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Thinking Like A Designer Can Help You Solve Problems Like A Boss

Thinking Like A Designer Can Help You Solve Problems Like A Boss

Common sense would lead you to believe that “design thinking” involves thinking like a designer — in this case, usually a product, industrial or graphic designer. But if you research the concept further, you’ll find numerous long-form articles, books, businesses and crash courses all built around the idea of design thinking. Everyone from entrepreneurs and engineers to farmers and regular Joes are using the design thinking process to create healthy habits, achieve their goals and tackle life’s dilemmas. You can, too.

What Design Thinking Looks Like

The New York Times recently broke design thinking down into five simplified steps:

  1. Empathize: Learn what issue needs to be solved
  2. Define the problem: This can be tougher than it looks
  3. Ideate: Brainstorm, write down ideas, make lists and come up with possible solutions
  4. Build: Start making a prototype or creating a plan
  5. Test: Seek feedback from others while testing your prototype

Let’s take a look at how these principles can be applied to your everyday life and work.

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Conquer Procrastination: Just Try It With Prototypes

Many people assume that designers are creative. While this is certainly true, in reality, it’s not the driving force behind great designers. Design thinking involves overcoming the fear of failure. Industrial designers often create rapid prototypes using cheaper materials than the final product, which enables them to save money and time and also get the project in motion. Even if the first few prototypes are scrapped, there are undoubtedly takeaways that can be applied to each new model.

This type of thinking can be applied to help with procrastination. Joseph Ferrari, associate professor of psychology at De Paul University in Chicago, tells Psychology Today there are three types of procrastination:

  1. Arousal types, or thrill-seekers
  2. Decisional procrastinators who cannot make a decision
  3. Avoiders who are the most common type and generally avoid their fear of failure or even success

This video illustrates how fear is the main factor behind procrastination. People don’t realize they are often avoiding that term paper, quarterly report or buying a gift for a loved one because they are afraid that they will fail if it’s not perfect or that the people involved will be dissatisfied with the results.

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Instead of being conquered by fear, think like a designer. Whatever problem or assignment you’re procrastinating, make a prototype by dividing the tasks into small chunks and tackling the first one. Getting started often leads to a confidence boost as you recall successes from the past.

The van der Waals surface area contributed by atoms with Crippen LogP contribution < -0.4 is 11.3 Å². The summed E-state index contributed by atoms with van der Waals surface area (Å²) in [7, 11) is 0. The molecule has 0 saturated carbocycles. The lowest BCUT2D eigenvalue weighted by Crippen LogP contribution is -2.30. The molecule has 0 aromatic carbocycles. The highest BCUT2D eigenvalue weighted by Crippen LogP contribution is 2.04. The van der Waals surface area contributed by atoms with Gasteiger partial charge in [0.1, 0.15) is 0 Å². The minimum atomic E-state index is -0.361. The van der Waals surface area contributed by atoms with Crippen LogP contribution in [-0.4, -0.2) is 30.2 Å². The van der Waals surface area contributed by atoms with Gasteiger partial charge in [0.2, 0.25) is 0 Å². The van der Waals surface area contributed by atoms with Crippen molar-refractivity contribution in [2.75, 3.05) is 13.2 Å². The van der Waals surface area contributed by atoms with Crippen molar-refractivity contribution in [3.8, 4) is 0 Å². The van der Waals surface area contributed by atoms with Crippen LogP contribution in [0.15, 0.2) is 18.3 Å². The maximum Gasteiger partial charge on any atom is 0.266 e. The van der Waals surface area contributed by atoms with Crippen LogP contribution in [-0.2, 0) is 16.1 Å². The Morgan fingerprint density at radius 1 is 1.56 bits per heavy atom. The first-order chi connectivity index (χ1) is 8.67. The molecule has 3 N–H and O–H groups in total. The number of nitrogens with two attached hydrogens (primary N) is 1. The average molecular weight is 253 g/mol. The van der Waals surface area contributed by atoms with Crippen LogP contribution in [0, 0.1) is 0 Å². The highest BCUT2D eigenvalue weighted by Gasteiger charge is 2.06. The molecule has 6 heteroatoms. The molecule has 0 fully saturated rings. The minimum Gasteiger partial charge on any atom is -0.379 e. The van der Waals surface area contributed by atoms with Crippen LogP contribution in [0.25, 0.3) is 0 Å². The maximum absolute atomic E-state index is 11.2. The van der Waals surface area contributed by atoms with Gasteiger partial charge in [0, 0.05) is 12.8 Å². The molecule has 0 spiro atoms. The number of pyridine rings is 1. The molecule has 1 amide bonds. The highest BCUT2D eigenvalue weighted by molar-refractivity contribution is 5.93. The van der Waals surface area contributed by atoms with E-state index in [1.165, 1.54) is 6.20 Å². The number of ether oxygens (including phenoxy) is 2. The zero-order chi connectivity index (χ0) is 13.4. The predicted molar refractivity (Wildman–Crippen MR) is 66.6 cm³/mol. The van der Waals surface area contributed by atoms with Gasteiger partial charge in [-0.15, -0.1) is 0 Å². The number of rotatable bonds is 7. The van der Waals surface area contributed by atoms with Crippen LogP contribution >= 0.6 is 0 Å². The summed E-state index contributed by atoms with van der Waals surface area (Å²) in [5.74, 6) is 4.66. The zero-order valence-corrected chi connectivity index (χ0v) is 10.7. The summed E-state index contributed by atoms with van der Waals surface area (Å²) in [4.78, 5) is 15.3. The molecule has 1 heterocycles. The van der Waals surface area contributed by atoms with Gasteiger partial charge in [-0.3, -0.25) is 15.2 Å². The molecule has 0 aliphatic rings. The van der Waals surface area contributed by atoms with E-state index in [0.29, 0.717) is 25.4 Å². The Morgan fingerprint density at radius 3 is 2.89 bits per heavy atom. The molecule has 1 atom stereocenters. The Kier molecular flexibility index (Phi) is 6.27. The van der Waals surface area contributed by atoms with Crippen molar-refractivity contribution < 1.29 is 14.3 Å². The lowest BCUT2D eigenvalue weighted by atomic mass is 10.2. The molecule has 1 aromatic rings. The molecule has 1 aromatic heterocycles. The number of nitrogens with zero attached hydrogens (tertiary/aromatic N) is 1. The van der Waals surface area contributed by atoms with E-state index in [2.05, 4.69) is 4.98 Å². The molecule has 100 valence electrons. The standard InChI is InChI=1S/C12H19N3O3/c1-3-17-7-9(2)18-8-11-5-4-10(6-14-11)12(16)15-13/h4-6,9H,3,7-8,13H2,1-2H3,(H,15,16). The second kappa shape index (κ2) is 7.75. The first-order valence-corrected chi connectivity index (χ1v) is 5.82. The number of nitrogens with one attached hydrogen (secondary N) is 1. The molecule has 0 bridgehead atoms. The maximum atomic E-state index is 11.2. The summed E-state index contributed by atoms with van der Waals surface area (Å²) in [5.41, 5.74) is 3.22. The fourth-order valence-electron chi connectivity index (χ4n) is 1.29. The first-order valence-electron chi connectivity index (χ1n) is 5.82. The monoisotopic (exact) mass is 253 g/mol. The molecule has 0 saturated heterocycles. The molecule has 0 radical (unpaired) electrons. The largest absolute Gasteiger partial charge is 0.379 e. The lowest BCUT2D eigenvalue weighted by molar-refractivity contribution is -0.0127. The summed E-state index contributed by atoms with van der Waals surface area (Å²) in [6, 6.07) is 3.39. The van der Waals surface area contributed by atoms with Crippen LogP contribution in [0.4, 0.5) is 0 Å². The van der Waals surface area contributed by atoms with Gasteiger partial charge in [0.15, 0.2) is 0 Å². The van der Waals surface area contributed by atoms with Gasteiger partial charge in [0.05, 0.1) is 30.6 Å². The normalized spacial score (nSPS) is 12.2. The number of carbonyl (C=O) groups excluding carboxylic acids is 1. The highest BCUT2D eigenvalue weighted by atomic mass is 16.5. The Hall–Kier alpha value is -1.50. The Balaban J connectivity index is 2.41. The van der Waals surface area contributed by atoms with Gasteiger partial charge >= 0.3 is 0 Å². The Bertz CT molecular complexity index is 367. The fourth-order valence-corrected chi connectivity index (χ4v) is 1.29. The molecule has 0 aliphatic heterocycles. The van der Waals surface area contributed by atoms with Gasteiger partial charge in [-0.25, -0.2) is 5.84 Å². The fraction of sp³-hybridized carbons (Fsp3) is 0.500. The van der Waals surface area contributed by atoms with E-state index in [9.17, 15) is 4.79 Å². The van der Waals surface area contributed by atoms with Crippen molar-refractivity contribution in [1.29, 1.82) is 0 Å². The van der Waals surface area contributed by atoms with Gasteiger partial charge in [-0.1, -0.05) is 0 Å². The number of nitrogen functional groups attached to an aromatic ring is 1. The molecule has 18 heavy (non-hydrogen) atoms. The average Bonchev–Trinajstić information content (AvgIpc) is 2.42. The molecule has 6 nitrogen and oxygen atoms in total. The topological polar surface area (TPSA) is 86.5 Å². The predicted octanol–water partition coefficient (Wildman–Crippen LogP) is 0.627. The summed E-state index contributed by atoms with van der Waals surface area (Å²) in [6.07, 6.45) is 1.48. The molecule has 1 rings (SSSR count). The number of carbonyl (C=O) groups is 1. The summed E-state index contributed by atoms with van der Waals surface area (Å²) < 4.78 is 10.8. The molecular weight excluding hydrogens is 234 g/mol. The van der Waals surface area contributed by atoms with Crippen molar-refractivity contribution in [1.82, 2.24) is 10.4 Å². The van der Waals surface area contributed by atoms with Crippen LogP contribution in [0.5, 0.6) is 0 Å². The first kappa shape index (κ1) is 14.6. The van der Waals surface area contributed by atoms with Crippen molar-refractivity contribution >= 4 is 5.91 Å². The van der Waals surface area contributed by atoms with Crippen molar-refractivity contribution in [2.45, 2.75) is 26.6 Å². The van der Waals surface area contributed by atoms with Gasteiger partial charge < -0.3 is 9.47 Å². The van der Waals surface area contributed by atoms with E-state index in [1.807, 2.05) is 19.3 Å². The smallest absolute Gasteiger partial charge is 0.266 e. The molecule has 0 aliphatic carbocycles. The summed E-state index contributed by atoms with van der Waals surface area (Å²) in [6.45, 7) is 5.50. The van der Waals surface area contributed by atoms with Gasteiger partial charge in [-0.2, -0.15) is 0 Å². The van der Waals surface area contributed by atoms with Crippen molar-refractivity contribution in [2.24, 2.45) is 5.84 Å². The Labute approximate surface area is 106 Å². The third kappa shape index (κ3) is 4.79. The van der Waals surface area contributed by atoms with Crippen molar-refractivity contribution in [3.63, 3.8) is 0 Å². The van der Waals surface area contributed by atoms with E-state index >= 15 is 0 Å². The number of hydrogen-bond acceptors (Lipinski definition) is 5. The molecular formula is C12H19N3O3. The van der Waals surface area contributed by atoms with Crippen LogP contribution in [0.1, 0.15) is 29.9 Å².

Take Criticism Well: Thrive on Feedback

Designers must take and apply feedback on every project. It is important for them to establish a positive collaboration environment with their clients. Instead of dreading it, they expect it; they may even be lost without it. Taking criticism well, whether it’s constructive, rash or misplaced, is a huge advantage for your professional and personal well being.

Douglas Stone, a lecturer at Harvard Law School and co-author of “Thanks for the Feedback,” provides three reasons people take criticism poorly:

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  1. It may seem wrong or unfair
  2. They dislike or disrespect the person giving it
  3. It may rock the listener’s sense of identity or security

Designers take feedback and criticism less personally because these three conditions don’t apply. They won’t get far as a designer if they disrespect a client or lose confidence due to feedback. More importantly, criticism can’t be wrong or unfair because the client is trying to satisfy an audience that they understand more than the designer.

Think about this principle when receiving criticism. Where is it coming from? Who is the boss, manager or colleague looking to please? If it still feels misplaced, take the appropriate steps needed. But don’t forget that everyone is trying to please someone other than themselves.

Be a Better Salesman: Visualize With Storytelling

Sales skills are beneficial to nearly all areas of life. Everyone needs to be and is a salesman at some point. Job interviews, romantic or platonic relationships, or just for overall self-confidence and worth: listening, connecting, explaining value and other sales skills all get you closer to your desired result. And thinking about the final result is where design thinking and sales overlap.

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Designers have to explain details while relating how overall project goals are being hit. A good piece of design, sales and problem-solving put together is what Samsung did their TV, The Serif. Over the past few years, curved TVs have flirted with popularity thanks to their cool design, but they’re expected to remain subdued in 2016 due to drawbacks like limited viewing angles and exaggerated reflections. Samsung unconventionally collaborated with the French design team Ronan & Erwan Bouroullec to make sure they developed something that had the “cool” feel of curved TVs, and then they sold the it with a sleek video and PR campaign. Fast Company called it a design masterpiece.